Political Issues High in Sept. 11 Panel

Condoleezza Rice (search) isn't the only one with a lot riding on her appearance Thursday before the Sept. 11 commission.

If panel members appear politically motivated in their questioning of the national security adviser, it could raise questions about their credibility — and the findings in their final report this summer.

Thomas H. Kean (search), the panel's Republican chairman, says he and Democratic vice chairman Lee Hamilton (search) are mindful of the political overtones in a presidential election year.

They issued an edict to fellow commissioners after last week's politically charged testimony from former government counterterror chief Richard Clarke (search). The message: Leave politics out of it.

"In a very difficult atmosphere, in a town that is the most polarized I've ever seen, the commission is trying to do a job for the American people that is to the best of our ability nonpolitical," Kean said in an interview. "That is enormously hard to do, but I think we can get it done and people should leave us alone."

Nolan McCarty, a Princeton University professor of politics and public affairs, said Rice's testimony will offer a stern test for the panel.

"Partisanship is almost inevitable," he said. "There's going to be pressure from all quarters to reach specific conclusions either in exonerating the current administration or blasting the previous administration or the reverse. This may be the low point."

Kean, a former New Jersey governor, expressed frustration with people in Washington who he said are intent on politicizing the commission's work. While panel members are political appointees who have diverse points of view and different constituencies, they are fair-minded and get along well, he said.

The 10-member panel, made up of five Republicans and five Democrats, was criticized by some relatives of Sept. 11 victims after two GOP commissioners sharply questioned the motivations of Clarke, who testified that President Bush hadn't considered the al-Qaida threat an urgent priority.

The commissioners, Fred Fielding, who served as President Reagan's legal counsel, and former Illinois Gov. Jim Thompson, received calls from the White House during Clarke's testimony. Kean said that in those calls the two were acting as go-betweens in hopes of getting Rice to testify that day.

But some relatives wondered whether the White House fed them information for their questioning of Clarke. They worry that more partisanship might be in store during the Rice hearing.

"I think the fix is in," said Debra Burlingame, whose brother had been the pilot of American Flight 77, which crashed into the Pentagon. "There will be partisan elements of that panel who will be looking for a way to embarrass or discredit the Bush administration," she said.

This isn't the first time the commission has had to fend off questions about the political leanings of members. Other questions involve:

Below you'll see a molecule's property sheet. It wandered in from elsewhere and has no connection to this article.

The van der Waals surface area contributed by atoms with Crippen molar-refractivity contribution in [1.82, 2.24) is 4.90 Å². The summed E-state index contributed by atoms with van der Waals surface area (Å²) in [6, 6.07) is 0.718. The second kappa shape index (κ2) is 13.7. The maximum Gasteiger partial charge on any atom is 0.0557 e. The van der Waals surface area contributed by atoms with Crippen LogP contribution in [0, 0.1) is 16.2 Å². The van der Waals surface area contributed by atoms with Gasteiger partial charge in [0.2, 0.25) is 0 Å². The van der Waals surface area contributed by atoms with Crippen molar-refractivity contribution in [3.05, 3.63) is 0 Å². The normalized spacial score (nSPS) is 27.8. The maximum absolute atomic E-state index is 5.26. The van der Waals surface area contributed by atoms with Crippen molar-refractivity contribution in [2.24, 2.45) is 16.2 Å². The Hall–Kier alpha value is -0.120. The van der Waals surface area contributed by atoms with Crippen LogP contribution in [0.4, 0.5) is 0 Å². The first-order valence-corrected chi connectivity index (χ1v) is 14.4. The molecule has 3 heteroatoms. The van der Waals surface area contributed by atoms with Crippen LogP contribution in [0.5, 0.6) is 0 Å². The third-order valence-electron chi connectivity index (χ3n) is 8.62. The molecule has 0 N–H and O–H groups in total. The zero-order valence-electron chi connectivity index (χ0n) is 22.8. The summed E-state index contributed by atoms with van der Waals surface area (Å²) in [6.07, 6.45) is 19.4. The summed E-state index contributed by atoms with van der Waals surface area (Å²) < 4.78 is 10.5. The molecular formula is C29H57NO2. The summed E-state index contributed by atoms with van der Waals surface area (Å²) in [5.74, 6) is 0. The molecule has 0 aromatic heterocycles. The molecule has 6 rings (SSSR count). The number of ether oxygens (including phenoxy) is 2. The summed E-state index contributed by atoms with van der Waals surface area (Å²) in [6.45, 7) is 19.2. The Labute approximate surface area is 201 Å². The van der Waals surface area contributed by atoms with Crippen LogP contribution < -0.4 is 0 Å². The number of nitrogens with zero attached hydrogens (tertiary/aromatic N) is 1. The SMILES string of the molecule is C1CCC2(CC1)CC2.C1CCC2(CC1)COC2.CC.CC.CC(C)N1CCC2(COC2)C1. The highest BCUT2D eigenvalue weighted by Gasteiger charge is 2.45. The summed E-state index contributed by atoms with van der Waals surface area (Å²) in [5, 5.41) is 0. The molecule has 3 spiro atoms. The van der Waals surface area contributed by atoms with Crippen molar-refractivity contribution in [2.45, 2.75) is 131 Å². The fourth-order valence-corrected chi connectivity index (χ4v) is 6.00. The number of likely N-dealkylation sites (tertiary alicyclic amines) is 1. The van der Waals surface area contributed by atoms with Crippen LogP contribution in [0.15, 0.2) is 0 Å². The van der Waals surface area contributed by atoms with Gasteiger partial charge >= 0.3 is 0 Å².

— Commission executive director Philip Zelikow's ties to the Bush administration. Zelikow served on the Bush transition team for taking office and is friends with Rice, who co-wrote with him a 1995 book on German history. Zelikow has recused himself from the panel's proceedings dealing with Rice and the Bush transition.

— Commissioner Jamie Gorelick's ties to the Clinton administration. Gorelick served as deputy attorney general under Janet Reno. She, like Zelikow, has answered questions from commission staff about periods when she served. She has recused herself from those parts of the probe.

— Commissioner Bob Kerrey's motives. The former Democratic senator from Nebraska's impassioned questioning about pre-Sept. 11 military options to Bush and Clinton Cabinet members during the last hearing prompted some to speculate he was positioning himself to be a vice presidential choice for Democrat John Kerry. Kerrey has laughed off the suggestion.

Larry Sabato, director of the University of Virginia Center for Politics, said the panel has an enormously difficult task when it issues its report in July. A politically divided report would undermine public confidence in its objectivity, while the findings in a unanimous one could be watered-down, he said.

"The stakes are so high in a presidential year," he said. "The commission's goal from the beginning is to have a unanimous report. If that is true, it nearly guarantees that it blames both the Clinton and Bush administrations. The report essentially writes itself, and they haven't uncovered anything earth-shattering."

If the commission succeeds in looking nonpartisan during Rice's 2 1/2 hours of testimony, they will have little time to bask in the accomplishment. Next week there's a two-day public hearing that will include testimony from Reno, CIA Director George Tenet, FBI  Director Robert Mueller, former FBI Director Louis Freeh and Attorney General John Ashcroft.